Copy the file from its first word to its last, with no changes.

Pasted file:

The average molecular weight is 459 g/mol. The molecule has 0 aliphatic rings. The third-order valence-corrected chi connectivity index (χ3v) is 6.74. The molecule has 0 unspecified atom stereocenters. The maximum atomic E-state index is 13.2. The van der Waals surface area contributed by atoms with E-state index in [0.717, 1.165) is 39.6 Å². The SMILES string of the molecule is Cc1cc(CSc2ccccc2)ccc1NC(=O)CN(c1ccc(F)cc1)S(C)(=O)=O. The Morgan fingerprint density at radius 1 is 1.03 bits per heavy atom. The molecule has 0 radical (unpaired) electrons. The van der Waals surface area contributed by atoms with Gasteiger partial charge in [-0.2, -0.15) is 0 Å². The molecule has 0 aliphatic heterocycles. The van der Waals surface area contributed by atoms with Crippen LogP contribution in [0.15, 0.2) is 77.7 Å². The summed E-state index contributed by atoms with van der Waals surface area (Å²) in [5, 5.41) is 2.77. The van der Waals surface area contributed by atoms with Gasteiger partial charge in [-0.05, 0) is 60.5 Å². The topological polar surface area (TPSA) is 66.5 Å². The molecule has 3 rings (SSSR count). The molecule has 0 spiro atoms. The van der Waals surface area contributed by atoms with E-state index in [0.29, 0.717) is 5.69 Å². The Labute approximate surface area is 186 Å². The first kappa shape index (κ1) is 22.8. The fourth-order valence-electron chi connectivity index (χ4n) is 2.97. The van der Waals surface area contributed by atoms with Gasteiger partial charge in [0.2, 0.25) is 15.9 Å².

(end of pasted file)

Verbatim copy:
The average molecular weight is 459 g/mol. The molecule has 0 aliphatic rings. The third-order valence-corrected chi connectivity index (χ3v) is 6.74. The molecule has 0 unspecified atom stereocenters. The maximum atomic E-state index is 13.2. The van der Waals surface area contributed by atoms with E-state index in [0.717, 1.165) is 39.6 Å². The SMILES string of the molecule is Cc1cc(CSc2ccccc2)ccc1NC(=O)CN(c1ccc(F)cc1)S(C)(=O)=O. The Morgan fingerprint density at radius 1 is 1.03 bits per heavy atom. The molecule has 0 radical (unpaired) electrons. The van der Waals surface area contributed by atoms with Gasteiger partial charge in [-0.2, -0.15) is 0 Å². The molecule has 0 aliphatic heterocycles. The van der Waals surface area contributed by atoms with Crippen LogP contribution in [0.15, 0.2) is 77.7 Å². The summed E-state index contributed by atoms with van der Waals surface area (Å²) in [5, 5.41) is 2.77. The van der Waals surface area contributed by atoms with Gasteiger partial charge in [-0.05, 0) is 60.5 Å². The topological polar surface area (TPSA) is 66.5 Å². The molecule has 3 rings (SSSR count). The molecule has 0 spiro atoms. The van der Waals surface area contributed by atoms with E-state index in [0.29, 0.717) is 5.69 Å². The Labute approximate surface area is 186 Å². The first kappa shape index (κ1) is 22.8. The fourth-order valence-electron chi connectivity index (χ4n) is 2.97. The van der Waals surface area contributed by atoms with Gasteiger partial charge in [0.2, 0.25) is 15.9 Å².